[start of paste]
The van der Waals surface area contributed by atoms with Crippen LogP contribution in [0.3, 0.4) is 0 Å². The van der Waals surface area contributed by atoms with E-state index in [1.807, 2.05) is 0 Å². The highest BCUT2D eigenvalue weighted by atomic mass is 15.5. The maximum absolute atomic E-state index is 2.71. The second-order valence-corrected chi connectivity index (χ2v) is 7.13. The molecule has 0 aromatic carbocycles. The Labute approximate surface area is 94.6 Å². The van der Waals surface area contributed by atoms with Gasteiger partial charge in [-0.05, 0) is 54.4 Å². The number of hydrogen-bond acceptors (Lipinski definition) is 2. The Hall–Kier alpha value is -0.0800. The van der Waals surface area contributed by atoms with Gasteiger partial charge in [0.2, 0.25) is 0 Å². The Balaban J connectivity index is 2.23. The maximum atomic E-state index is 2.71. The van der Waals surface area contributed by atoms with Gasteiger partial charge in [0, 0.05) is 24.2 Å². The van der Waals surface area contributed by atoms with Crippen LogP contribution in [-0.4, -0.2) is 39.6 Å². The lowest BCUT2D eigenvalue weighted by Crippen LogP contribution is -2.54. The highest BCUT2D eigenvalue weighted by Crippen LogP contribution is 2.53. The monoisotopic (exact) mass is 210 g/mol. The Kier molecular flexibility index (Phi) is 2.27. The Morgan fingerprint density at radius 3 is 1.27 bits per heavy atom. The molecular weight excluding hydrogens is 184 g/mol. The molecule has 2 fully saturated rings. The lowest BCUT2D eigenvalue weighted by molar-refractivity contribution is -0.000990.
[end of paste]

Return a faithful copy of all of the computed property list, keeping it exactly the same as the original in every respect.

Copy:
The van der Waals surface area contributed by atoms with Crippen LogP contribution in [0.3, 0.4) is 0 Å². The van der Waals surface area contributed by atoms with E-state index in [1.807, 2.05) is 0 Å². The highest BCUT2D eigenvalue weighted by atomic mass is 15.5. The maximum absolute atomic E-state index is 2.71. The second-order valence-corrected chi connectivity index (χ2v) is 7.13. The molecule has 0 aromatic carbocycles. The Labute approximate surface area is 94.6 Å². The van der Waals surface area contributed by atoms with Gasteiger partial charge in [-0.05, 0) is 54.4 Å². The number of hydrogen-bond acceptors (Lipinski definition) is 2. The Hall–Kier alpha value is -0.0800. The van der Waals surface area contributed by atoms with Gasteiger partial charge in [0.2, 0.25) is 0 Å². The Balaban J connectivity index is 2.23. The maximum atomic E-state index is 2.71. The van der Waals surface area contributed by atoms with Gasteiger partial charge in [0, 0.05) is 24.2 Å². The van der Waals surface area contributed by atoms with Crippen LogP contribution in [-0.4, -0.2) is 39.6 Å². The lowest BCUT2D eigenvalue weighted by Crippen LogP contribution is -2.54. The highest BCUT2D eigenvalue weighted by Crippen LogP contribution is 2.53. The monoisotopic (exact) mass is 210 g/mol. The Kier molecular flexibility index (Phi) is 2.27. The Morgan fingerprint density at radius 3 is 1.27 bits per heavy atom. The molecular weight excluding hydrogens is 184 g/mol. The molecule has 2 fully saturated rings. The lowest BCUT2D eigenvalue weighted by molar-refractivity contribution is -0.000990.